Effect of indoor air pollution from biomass and solid fuel combustion on prevalence of self-reported asthma among adult men and women in India: findings from a nationwide large-scale cross-sectional survey

01 May 2012
Respiratory conditions
  • Asthma
Respiratory topics
  • Diagnosis
  • Risk factor: indoor air pollution
Type of resource
Peer-reviewed article
Agrawal S


Increasing prevalence of asthma in developing countries has been a significant challenge for public health in recent decades. A number of studies have suggested that ambient air pollution can trigger asthma attacks. Biomass and solid fuels are a major source of indoor air pollution, but in developing countries the health effects of indoor air pollution are poorly understood. In this study we examined the effect of cooking smoke produced by biomass and solid fuel combustion on the reported prevalence of asthma among adult men and women in India.


The analysis is based on 99,574 women and 56,742 men aged between 20 and 49 years included in India's third National Family Health Survey conducted in 2005-2006. Effects of exposure to cooking smoke, determined by the type of fuel used for cooking such as biomass and solid fuels versus cleaner fuels, on the reported prevalence of asthma were estimated using multivariate logistic regression. Since the effects of cooking smoke are likely to be confounded with effects of tobacco smoking, age, and other such factors, the analysis was carried out after statistically controlling for such factors.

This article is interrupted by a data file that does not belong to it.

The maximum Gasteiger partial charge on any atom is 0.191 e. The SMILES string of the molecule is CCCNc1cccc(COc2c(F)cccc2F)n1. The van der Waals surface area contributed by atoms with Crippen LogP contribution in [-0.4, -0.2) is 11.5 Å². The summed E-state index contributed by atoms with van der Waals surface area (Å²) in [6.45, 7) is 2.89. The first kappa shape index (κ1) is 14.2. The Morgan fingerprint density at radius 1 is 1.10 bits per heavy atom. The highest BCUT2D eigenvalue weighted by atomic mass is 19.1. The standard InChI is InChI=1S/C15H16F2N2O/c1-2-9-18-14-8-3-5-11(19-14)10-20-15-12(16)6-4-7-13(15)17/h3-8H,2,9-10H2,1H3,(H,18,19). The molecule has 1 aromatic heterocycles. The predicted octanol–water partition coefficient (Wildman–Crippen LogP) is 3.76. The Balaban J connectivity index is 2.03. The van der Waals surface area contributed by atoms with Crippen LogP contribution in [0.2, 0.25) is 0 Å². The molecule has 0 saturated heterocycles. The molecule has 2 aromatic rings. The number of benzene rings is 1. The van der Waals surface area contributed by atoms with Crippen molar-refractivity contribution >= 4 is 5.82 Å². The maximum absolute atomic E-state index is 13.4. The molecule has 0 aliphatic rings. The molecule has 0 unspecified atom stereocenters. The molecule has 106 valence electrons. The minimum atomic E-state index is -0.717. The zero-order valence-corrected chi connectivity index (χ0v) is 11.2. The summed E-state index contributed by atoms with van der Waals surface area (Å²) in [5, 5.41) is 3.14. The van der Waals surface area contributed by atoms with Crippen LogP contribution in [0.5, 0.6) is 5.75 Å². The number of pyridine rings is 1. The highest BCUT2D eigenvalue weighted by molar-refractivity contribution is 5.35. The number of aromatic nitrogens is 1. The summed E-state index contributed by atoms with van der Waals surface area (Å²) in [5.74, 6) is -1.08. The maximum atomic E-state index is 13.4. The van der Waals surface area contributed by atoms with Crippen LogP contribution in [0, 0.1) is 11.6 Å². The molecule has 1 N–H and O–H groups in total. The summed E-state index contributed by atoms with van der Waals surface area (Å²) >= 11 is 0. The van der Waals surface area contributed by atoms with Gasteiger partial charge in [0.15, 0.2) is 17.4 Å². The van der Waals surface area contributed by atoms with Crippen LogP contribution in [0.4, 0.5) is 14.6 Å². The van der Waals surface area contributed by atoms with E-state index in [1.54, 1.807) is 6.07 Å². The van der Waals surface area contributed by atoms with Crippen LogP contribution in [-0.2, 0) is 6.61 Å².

The results indicate that adult women living in households using biomass and solid fuels have a significantly higher risk of asthma than those living in households using cleaner fuels (OR: 1.26; 95%CI: 1.06-1.49; p = .010), even after controlling for the effects of a number of potentially confounding factors. Interestingly, this effect was not found among men (OR: 0.98; 95%CI: 0.77-1.24; p = .846). However, tobacco smoking was associated with higher asthma prevalence among both women (OR: 1.72; 95%CI: 1.34-2.21; p < .0001) and men (OR: 1.35; 95%CI: 1.49-2.25; p < .0001). Combined effects of biomass and solid fuel use and tobacco smoke on the risk of asthma were greater and more significant in women (OR: 2.16; 95%CI: 1.58-2.94; p < .0001) than they were in men (OR: 1.34; 95%CI: 1.04-1.72; p = .024).


The findings have important program and policy implications for countries such as India, where large proportions of the population still rely on polluting biomass fuels for cooking and heating. Decreasing household biomass and solid fuel use and increasing use of improved stove technology may decrease the health effects of indoor air pollution. More epidemiological research with better measures of smoke exposure and clinical measures of asthma is needed to validate the findings.